Has anyone been to Coast in downtown Milwaukee?
I've been their twice, the first for the preview party (I'm a freelance writer on the media list) and the second for lunch. I thought I'd share what I do know since I would like to see the place succeed. It is owned by the Zilli's in Waukesha.
First of all, the premise behind the restaurant and hence the name is showcasing food from the East and West Coasts as well as the Gulf and landlocked coasts, such as Lake Michigan. The decor also reflects this, and I have to admit. It's pretty cool. The restaurant is in the old Nola's, and they've done extensive remodeling. The view is fantastic - the Calatrava and lake to the east, up Prospect Ave. to the north. The atmosphere is really nice and open, lots of textures. It almost has a Rat Pack feel near the bar, in a good way. The only thing I didn't really get was the display of fresh fruit on ice in the middle of the restaurant. It didn't seem to fit.
Okay, on to the food. At the preview party, there were a number of finger foods, most of which I have heard are on the menu in some form. I had the best gazpacho I've ever tasted and a tator tot that included blue cheese (fabulous). In lieu of bread, the restaurant serves popovers, which was about the only thing I didn't really like. Not that they were bad, just personal taste.
I also went for lunch a week ago, and was also impressed. The prices are what I would call moderately high, but I though the food justified it. There has been some talk on onmilwaukee.com about $10 for a hamburger (which I didn't have), but I am also a big believer in you get what you pay for.
The lunch menu is nice, and I would advise you to consider any of the starters as potential options. There was someone walking around with a basket of the hot popovers and they give you three kinds of butter, the best of which was strawberry (there was an herb blend and a plain scoop). I still don't care for them.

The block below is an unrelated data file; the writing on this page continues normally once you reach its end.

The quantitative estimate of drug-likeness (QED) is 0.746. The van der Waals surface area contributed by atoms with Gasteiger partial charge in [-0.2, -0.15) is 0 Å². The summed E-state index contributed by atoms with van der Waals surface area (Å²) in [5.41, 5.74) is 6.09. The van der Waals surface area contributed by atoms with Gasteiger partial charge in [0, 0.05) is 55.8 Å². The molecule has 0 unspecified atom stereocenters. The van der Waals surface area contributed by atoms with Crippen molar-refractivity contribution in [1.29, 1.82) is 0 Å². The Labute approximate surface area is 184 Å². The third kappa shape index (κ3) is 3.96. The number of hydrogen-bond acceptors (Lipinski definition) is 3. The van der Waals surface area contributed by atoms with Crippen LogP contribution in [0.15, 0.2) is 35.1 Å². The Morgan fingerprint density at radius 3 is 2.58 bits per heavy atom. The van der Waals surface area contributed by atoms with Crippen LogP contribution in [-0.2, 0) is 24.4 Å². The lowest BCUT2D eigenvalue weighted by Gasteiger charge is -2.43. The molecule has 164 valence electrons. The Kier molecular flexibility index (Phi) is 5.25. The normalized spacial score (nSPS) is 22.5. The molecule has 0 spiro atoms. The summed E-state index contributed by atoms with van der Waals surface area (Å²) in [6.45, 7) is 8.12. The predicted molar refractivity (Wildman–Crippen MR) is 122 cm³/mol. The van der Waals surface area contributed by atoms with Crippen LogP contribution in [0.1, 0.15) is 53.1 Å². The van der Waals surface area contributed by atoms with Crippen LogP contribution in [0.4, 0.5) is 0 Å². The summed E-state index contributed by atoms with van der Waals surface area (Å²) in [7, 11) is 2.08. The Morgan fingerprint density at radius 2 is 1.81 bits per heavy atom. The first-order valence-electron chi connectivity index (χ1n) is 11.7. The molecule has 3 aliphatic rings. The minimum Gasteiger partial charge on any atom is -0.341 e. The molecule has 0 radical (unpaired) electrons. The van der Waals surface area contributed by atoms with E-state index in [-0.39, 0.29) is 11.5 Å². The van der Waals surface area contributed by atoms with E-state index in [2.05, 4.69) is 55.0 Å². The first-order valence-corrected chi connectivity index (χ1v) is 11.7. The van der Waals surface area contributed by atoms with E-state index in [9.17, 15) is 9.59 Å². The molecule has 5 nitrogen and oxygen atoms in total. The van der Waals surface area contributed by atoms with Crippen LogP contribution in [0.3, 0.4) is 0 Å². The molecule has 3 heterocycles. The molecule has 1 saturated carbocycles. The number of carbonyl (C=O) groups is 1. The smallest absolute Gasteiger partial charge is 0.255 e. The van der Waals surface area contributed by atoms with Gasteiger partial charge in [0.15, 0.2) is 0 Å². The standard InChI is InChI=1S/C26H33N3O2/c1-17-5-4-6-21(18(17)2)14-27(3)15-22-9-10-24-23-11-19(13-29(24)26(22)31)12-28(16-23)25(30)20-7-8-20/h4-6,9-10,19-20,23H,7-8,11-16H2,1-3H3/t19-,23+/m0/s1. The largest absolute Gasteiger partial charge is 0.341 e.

Anyway, I had two starters for lunch: A crab cake ($14, I think) that was just huge - close to the size of a hamburger - and quite good. I also had a salad ($7-$8 range) that included mixed greens, deep fried shoestring sweet potatoes and dried cranberries. An interesting combination with a light dressing. The texture combination was great. I ate the whole thing. Between the two, I was really stuffed.
My dining companion had the soup sampler, which included three kinds of soup, all of which I tasted. From memory, I think there was a creamy squash soup, some sort of chicken chili and clam chowder. I'm not a chowder fan, but it was really good, not at all thick and floury tasting. The other two were on par with the chowder. The squash soup was sprinkled with pumpkin seeds.
She also had the deep fried crawfish and calamari, nicely fried and not greasy with two homemade dipping sauces. Of note: The calamari was not in rings - the server called it "steaklike" and they were about the size of a carrot stick. I don't really like calamari, but I tried it. Calamari eaters would have to judge, but I thought it wasn't bad.
I was also told that they have a nice American wine list, though I had water with lunch. They also have specialty martinis and homemade sangria.
The crowd for lunch was nicely sized for only being open a few weeks and mostly tourists. This would be a great place for a business lunch or special occasion, particulary if you scored one of the circular booths that face the lake.
And as an added bonus, they validated my parking.
Anyone else been there?
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